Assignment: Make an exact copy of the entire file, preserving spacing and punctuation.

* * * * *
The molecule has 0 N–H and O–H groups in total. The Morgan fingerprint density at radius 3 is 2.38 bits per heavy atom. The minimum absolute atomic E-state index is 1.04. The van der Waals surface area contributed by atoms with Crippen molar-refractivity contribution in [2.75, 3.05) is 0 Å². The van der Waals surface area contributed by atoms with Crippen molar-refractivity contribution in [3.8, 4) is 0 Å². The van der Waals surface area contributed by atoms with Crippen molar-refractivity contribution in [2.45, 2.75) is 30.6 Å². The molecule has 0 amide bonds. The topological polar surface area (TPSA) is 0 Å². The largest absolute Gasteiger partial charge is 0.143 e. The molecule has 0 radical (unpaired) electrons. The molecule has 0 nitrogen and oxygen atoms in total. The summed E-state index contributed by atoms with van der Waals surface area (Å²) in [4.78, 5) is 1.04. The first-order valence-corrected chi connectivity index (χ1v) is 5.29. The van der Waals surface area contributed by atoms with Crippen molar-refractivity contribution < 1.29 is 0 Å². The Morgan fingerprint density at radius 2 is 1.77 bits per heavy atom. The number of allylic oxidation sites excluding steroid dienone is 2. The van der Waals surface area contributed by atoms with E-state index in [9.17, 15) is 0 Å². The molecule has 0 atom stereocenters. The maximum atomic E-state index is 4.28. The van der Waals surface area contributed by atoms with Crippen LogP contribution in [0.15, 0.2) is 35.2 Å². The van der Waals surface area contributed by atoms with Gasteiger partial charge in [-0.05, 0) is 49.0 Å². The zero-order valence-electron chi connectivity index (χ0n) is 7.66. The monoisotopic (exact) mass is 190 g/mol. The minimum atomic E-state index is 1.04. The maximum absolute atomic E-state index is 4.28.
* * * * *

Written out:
The molecule has 0 N–H and O–H groups in total. The Morgan fingerprint density at radius 3 is 2.38 bits per heavy atom. The minimum absolute atomic E-state index is 1.04. The van der Waals surface area contributed by atoms with Crippen molar-refractivity contribution in [2.75, 3.05) is 0 Å². The van der Waals surface area contributed by atoms with Crippen molar-refractivity contribution in [3.8, 4) is 0 Å². The van der Waals surface area contributed by atoms with Crippen molar-refractivity contribution in [2.45, 2.75) is 30.6 Å². The molecule has 0 amide bonds. The topological polar surface area (TPSA) is 0 Å². The largest absolute Gasteiger partial charge is 0.143 e. The molecule has 0 radical (unpaired) electrons. The molecule has 0 nitrogen and oxygen atoms in total. The summed E-state index contributed by atoms with van der Waals surface area (Å²) in [4.78, 5) is 1.04. The first-order valence-corrected chi connectivity index (χ1v) is 5.29. The van der Waals surface area contributed by atoms with Crippen molar-refractivity contribution < 1.29 is 0 Å². The Morgan fingerprint density at radius 2 is 1.77 bits per heavy atom. The number of allylic oxidation sites excluding steroid dienone is 2. The van der Waals surface area contributed by atoms with E-state index in [9.17, 15) is 0 Å². The molecule has 0 atom stereocenters. The maximum atomic E-state index is 4.28. The van der Waals surface area contributed by atoms with Crippen LogP contribution in [0.15, 0.2) is 35.2 Å². The van der Waals surface area contributed by atoms with Gasteiger partial charge in [-0.05, 0) is 49.0 Å². The zero-order valence-electron chi connectivity index (χ0n) is 7.66. The monoisotopic (exact) mass is 190 g/mol. The minimum atomic E-state index is 1.04. The maximum absolute atomic E-state index is 4.28.